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A grandma's touch

New Tampa's favorite surrogate grandmother could have ended up a bitter woman. Instead, she delights in children and the little things in life.


© St. Petersburg Times, published July 30, 2000

TAMPA PALMS -- Marie Eiler is the best kind of grandma.

She's the kind every child wants: usually smiling, bearing gifts and offering hugs. But "Grandma Marie," as she is known here, isn't really a grandmother to most of the children who call her that.

Don't tell them -- she's really a babysitter.

"My kids are always thrilled to hear Grandma Marie is coming," said Shawn Oehrlein of Tampa Palms. "They don't ever feel like they're being left with a babysitter."

For many in New Tampa, the 70-year-old woman who wears an angel wrist watch and who extends presents to strangers has become their adopted grandma. To friends, she is an anomaly, a woman unjaded by a difficult, and sometimes lonely, life. They say she is a giving woman who delights in life's simplicity -- rainbows, flowers, pennies and children.

Especially children.

Pictures of children hang from the walls and sit on the shelves of her Palma Vista condominium. She brags about their manners, their accomplishments, as a grandmother would.

Raised in an orphanage and now a widow, Grandma Marie visits local children's homes and buys clothing and Christmas presents for abused and neglected kids. She irons and babysits for numerous families and watches their children during Bible studies.

"She just seems to really love children," said friend Dawn Sims of Pebble Creek. "They're a handful. But she just seems to have a lot of patience with them. I think they brighten her heart."

At the recent vacation Bible school at CrossRoads Community Church, the older woman blended right in with the 5- and 6-year-olds. She played "who's got your seashell," with hands hidden behind her back, and carefully colored a picture of a fish.

She sat at a child-sized table surrounded by girls with pigtails and Crayola crayons.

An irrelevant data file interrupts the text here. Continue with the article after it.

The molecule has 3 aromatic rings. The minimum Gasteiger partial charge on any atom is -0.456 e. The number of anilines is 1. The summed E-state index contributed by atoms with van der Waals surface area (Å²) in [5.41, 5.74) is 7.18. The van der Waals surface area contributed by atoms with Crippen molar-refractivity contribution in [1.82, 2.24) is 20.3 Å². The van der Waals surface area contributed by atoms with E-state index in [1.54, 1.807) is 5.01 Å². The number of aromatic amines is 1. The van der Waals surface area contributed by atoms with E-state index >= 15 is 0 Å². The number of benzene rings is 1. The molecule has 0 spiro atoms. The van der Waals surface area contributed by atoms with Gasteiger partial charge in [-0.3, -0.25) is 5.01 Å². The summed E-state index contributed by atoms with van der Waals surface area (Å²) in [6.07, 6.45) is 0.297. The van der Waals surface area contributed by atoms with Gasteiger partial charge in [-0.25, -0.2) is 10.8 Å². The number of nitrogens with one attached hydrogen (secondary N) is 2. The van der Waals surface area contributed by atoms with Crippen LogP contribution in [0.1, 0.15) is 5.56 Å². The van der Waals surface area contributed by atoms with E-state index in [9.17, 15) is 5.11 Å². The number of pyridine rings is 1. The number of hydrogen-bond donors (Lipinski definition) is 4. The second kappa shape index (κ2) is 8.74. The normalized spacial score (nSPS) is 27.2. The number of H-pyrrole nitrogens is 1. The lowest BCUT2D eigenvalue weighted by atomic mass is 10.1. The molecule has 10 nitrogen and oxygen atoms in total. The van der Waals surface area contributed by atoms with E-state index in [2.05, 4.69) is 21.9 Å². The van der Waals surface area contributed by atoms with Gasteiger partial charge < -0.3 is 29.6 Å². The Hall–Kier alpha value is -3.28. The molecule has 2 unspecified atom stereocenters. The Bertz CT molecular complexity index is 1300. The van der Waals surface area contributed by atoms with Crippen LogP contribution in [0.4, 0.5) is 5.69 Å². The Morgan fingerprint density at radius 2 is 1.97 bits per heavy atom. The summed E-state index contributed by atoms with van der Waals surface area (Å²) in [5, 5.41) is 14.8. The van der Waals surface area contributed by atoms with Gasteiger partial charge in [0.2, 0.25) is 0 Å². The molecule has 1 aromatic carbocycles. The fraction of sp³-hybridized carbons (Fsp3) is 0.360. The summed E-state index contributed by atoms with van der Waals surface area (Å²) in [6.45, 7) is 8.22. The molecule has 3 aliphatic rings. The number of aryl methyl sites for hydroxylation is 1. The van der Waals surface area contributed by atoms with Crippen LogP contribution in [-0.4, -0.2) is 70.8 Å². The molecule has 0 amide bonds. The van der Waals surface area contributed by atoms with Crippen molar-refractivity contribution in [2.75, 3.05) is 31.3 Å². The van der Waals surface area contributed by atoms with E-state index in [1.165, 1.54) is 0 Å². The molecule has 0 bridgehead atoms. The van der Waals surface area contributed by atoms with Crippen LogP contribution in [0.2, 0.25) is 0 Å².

And when the teacher asked the children what the story was behind a picture of Jesus riding in a boat with a darkened sky behind him and waves below him, Grandma Marie leaned over and whispered the answer into the ear of a small blond girl: "He calmed the storm. Just tell her that."

Children are her pastime, something to keep her thoughts from straying to memories of her husband, David, who died in 1997 after years of health problems. She considers children her personal ministry.

"I'm not the type of person to just sit around," she says. "If I'm not busy, I get depressed."

Life as an orphan

Grandma Marie's love of children is best understood in light of her own childhood, which would have been harsh by any standards but seems particularly so in comfortable New Tampa.

Born Marie Hulse in Pittsburgh, she was the second youngest of 10 children, one of whom died young. When she was 41/2, her mother died giving birth to twins, a girl and boy, who also died.

A black-and-white photograph of her parents sits above her television, but many of the memories she has of her parents are painful ones.

One day soon after her mother's death, she walked into the kitchen, disrupting her father's card game. Angry, he tried to throw the frightened child in the casket, which was in the home. "I still remember that," she says. "It's so sad. I only remember the bad things."

Soon after, her father failed to pay the rent and movers showed up to remove the family's furniture and kick them out of the house.

The children stayed a while with their grandmother, but they were removed after welfare workers learned that the youngsters were sleeping on the floor. Marie and her siblings, who ranged from 5 to 19, were scattered among orphanages and extended family members.